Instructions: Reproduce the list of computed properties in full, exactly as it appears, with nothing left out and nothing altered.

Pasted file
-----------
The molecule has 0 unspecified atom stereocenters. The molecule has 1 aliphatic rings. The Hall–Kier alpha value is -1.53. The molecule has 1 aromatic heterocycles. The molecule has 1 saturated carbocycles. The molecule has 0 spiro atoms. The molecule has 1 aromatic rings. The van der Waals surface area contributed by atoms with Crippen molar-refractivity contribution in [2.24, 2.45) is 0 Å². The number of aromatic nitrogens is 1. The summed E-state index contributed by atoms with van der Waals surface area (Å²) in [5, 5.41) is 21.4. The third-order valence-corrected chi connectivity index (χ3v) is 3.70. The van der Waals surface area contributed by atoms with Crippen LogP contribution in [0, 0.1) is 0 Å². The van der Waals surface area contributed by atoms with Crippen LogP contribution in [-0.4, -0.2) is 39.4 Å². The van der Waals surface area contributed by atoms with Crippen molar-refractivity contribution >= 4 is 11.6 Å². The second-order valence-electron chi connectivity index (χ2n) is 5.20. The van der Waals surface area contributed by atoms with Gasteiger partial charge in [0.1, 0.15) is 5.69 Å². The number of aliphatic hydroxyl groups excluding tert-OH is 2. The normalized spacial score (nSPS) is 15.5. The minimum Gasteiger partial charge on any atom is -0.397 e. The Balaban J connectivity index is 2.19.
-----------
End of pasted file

The molecule has 0 unspecified atom stereocenters. The molecule has 1 aliphatic rings. The Hall–Kier alpha value is -1.53. The molecule has 1 aromatic heterocycles. The molecule has 1 saturated carbocycles. The molecule has 0 spiro atoms. The molecule has 1 aromatic rings. The van der Waals surface area contributed by atoms with Crippen molar-refractivity contribution in [2.24, 2.45) is 0 Å². The number of aromatic nitrogens is 1. The summed E-state index contributed by atoms with van der Waals surface area (Å²) in [5, 5.41) is 21.4. The third-order valence-corrected chi connectivity index (χ3v) is 3.70. The van der Waals surface area contributed by atoms with Crippen LogP contribution in [0, 0.1) is 0 Å². The van der Waals surface area contributed by atoms with Crippen LogP contribution in [-0.4, -0.2) is 39.4 Å². The van der Waals surface area contributed by atoms with Crippen molar-refractivity contribution >= 4 is 11.6 Å². The second-order valence-electron chi connectivity index (χ2n) is 5.20. The van der Waals surface area contributed by atoms with Gasteiger partial charge in [0.1, 0.15) is 5.69 Å². The number of aliphatic hydroxyl groups excluding tert-OH is 2. The normalized spacial score (nSPS) is 15.5. The minimum Gasteiger partial charge on any atom is -0.397 e. The Balaban J connectivity index is 2.19.